Marcus Samuelsson: Exploring The Universal Language Of Food
The restaurateur and chef talks about living in New York City and being inspired by Montreal’s push and pull.
Situated inside the Four Seasons Hotel Montreal, the MARCUS Restaurant + Terrace, and MARCUS Lounge cater for all moments of the day, from power breakfasts to nighttime cocktails, with a dinner menu that champions produce from both land and sea. It’s also a space where chef Marcus Samuelsson brings his vision of food to life.
“Montreal is an incredible place,” says Samuelsson. “It’s beautiful, historic and there’s a push and pull between the English and French.” He talks about walking around the city in the years before opening his restaurant in 2019, and how much that push and pull inspired him.
When the time came to open MARCUS, he made sure the establishment captured that ethos. “The night bar has one energy and then the dining room and kitchen have another. You have this push and pull, where people can go back and forth. It creates a beautiful, fun way of dining.”
Born in Ethiopia and moving to Sweden after his mother died of tuberculosis and a nurse aided in getting him and his sister adopted, Samuelsson has an interesting perspective when it comes to food. “I’ve gone back to Ethiopia many times, so I’m very connected to it,” he notes. “Spiritually, through food and through my love for the country.”
Where he has memories of going fishing with his father for crayfish, lobsters and mackerel on the west coast of Sweden, his lasting connection with Ethiopia offers an appreciation for the depth of spice. “Crab is something I grew up with, along with searing fish,” he continues. “It’s very simple. Our mackerel was seared and served with horseradish and potatoes. It’s very distinct flavours.”
Over the course of his years in the kitchen, both his craft and renown have moved from strength to strength. In 1995, at age 24, he was the youngest chef to receive a three-star restaurant review from The New York Times, while being executive chef of Scandinavian restaurant Aquavit. In 2013, he accepted the James Beard Award for Writing and Literature for his memoir, Yes, Chef. In 2009, he was guest chef for Barack Obama’s first state dinner.
He’s also enjoyed a television career, featuring as a judge on the Food Network’s Chopped, American show The Taste and most recently as head judge of Top Chef Family Style.
“Any time me and my mum sent a letter to get a scholarship, there was anticipation, nervousness,” Samuelsson explains, looking back to where it all started. “Not only did I have to work in a different environment and take care of myself from an early age, but I also had to do it in different languages. In the kitchen, I always felt a sense of pride that I could operate in multi-layered, complex environments.”
While he’s had to navigate working in different cultures, kitchens and in different languages, the one language that’s been universal through it all is a love for food. When you’re talking with Samuelsson, you can hear the passion for flavour in what he’s saying, and how he translates that to the plate. He talks of food as therapy, describing how touching, thinking, cooking and communicating about it with his chefs are some of the most calming things he can do. As he says, “I’ve worked for 25 years. I’m equally, if not more, inspired today than before. The minute I’m not inspired, I should be doing something else.”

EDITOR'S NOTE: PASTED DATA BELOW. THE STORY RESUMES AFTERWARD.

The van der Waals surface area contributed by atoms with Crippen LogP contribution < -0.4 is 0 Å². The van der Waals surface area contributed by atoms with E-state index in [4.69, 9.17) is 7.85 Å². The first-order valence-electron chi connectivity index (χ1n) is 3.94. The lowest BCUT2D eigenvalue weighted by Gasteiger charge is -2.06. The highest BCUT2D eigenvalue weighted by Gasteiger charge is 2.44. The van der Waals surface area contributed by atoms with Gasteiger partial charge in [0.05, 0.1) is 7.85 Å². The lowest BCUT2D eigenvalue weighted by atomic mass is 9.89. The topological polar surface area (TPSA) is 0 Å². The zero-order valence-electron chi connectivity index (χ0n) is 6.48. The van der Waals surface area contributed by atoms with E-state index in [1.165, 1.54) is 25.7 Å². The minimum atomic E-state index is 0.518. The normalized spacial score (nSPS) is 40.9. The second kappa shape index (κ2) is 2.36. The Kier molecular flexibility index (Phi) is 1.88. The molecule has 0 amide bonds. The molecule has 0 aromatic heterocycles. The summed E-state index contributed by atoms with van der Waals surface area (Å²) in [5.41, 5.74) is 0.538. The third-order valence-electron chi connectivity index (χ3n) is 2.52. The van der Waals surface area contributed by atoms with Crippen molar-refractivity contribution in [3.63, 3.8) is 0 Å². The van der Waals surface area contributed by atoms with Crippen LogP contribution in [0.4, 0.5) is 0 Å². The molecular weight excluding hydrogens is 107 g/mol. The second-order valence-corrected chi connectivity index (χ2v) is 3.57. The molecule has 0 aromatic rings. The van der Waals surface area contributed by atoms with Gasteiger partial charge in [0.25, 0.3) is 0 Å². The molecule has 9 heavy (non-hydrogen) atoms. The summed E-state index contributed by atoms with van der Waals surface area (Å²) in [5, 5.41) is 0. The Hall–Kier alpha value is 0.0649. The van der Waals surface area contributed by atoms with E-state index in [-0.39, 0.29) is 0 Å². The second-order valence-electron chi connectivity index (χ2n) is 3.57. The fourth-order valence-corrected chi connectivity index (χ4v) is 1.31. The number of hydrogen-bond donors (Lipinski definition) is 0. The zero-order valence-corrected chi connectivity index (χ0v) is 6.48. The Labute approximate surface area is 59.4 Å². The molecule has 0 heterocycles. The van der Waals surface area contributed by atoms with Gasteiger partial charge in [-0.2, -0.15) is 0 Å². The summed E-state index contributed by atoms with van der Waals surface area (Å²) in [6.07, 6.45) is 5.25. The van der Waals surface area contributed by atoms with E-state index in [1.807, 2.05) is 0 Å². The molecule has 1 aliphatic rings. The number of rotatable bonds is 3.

Today, he resides in the neighbourhood of Harlem, New York City, a place where he says he feels most at home. “Even if you don’t live in America, you know so much about New York City because of TV shows and the like,” he says. “You go to a small village in France or Japan and you don’t know anything. I found it almost easier to be in the [United] States, because there was a level of comfort.”
Looking at what Samuelsson has achieved and accomplished over the years, it would be easy to say it’s been a natural progression. He’s reached celebrity status, with hundreds of thousands of followers who connect with him on social media to follow his food journey. However, he’s quick to share how it’s not about follower count or acclaim. For Samuelsson, it’s always about the food. “You set out to love your craft,” he says. “I’m working on that craft and talking through my food. Everything else I can’t control.”
As well as serving people’s palettes, he’s a philanthropist and is passionate about giving back. When asked how he’d define hospitality, he responds by saying that “it’s to serve your community.” As well as being co-chair for the Careers through Culinary Arts Program (C-CAP), which helps educate and guide underserved high-school students toward a career in the culinary sector, he works with initiatives like City Harvest, a food rescue movement which helps to feed New Yorkers who are hungry and in need.
“I come from a hut that’s twice the size of this table,” he says. “I can talk to you because I was lucky. I survived tuberculosis and I had the goodness of others, like the nurse who took us in. When you come from environments like that, you have to acknowledge it and give back.”
What’s next for Samuelsson is unwritten. Whatever it is, however, he believes it will be good. When asked what his most fun experience has been as a chef to date, he replied simply by saying, “It’s still to come.”
Interview by Estelle Zentil